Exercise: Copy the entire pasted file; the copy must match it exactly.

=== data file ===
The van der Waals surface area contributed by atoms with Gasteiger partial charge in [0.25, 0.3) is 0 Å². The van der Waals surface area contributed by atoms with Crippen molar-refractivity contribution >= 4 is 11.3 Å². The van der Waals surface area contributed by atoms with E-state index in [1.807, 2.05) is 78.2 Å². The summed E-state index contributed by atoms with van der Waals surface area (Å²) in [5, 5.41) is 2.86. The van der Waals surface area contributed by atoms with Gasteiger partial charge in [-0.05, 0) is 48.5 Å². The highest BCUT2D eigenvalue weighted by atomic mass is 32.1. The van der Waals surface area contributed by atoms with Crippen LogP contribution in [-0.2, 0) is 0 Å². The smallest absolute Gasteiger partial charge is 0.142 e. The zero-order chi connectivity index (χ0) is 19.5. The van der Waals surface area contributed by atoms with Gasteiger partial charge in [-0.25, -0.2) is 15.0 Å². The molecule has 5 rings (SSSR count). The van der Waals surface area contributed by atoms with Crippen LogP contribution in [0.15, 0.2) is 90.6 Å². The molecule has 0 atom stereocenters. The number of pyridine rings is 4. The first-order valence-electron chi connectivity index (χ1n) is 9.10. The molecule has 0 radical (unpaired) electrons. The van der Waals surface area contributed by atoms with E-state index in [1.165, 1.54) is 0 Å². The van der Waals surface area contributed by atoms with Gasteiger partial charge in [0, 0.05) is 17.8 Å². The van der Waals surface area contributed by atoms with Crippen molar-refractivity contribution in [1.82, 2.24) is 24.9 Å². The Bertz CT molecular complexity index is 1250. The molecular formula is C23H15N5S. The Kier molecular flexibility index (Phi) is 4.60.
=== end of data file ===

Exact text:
The van der Waals surface area contributed by atoms with Gasteiger partial charge in [0.25, 0.3) is 0 Å². The van der Waals surface area contributed by atoms with Crippen molar-refractivity contribution >= 4 is 11.3 Å². The van der Waals surface area contributed by atoms with E-state index in [1.807, 2.05) is 78.2 Å². The summed E-state index contributed by atoms with van der Waals surface area (Å²) in [5, 5.41) is 2.86. The van der Waals surface area contributed by atoms with Gasteiger partial charge in [-0.05, 0) is 48.5 Å². The highest BCUT2D eigenvalue weighted by atomic mass is 32.1. The van der Waals surface area contributed by atoms with Crippen LogP contribution in [-0.2, 0) is 0 Å². The smallest absolute Gasteiger partial charge is 0.142 e. The zero-order chi connectivity index (χ0) is 19.5. The van der Waals surface area contributed by atoms with Gasteiger partial charge in [-0.25, -0.2) is 15.0 Å². The molecule has 5 rings (SSSR count). The van der Waals surface area contributed by atoms with Crippen LogP contribution in [0.15, 0.2) is 90.6 Å². The molecule has 0 atom stereocenters. The number of pyridine rings is 4. The first-order valence-electron chi connectivity index (χ1n) is 9.10. The molecule has 0 radical (unpaired) electrons. The van der Waals surface area contributed by atoms with E-state index in [1.165, 1.54) is 0 Å². The van der Waals surface area contributed by atoms with Gasteiger partial charge in [0, 0.05) is 17.8 Å². The van der Waals surface area contributed by atoms with Crippen molar-refractivity contribution in [1.82, 2.24) is 24.9 Å². The Bertz CT molecular complexity index is 1250. The molecular formula is C23H15N5S. The Kier molecular flexibility index (Phi) is 4.60.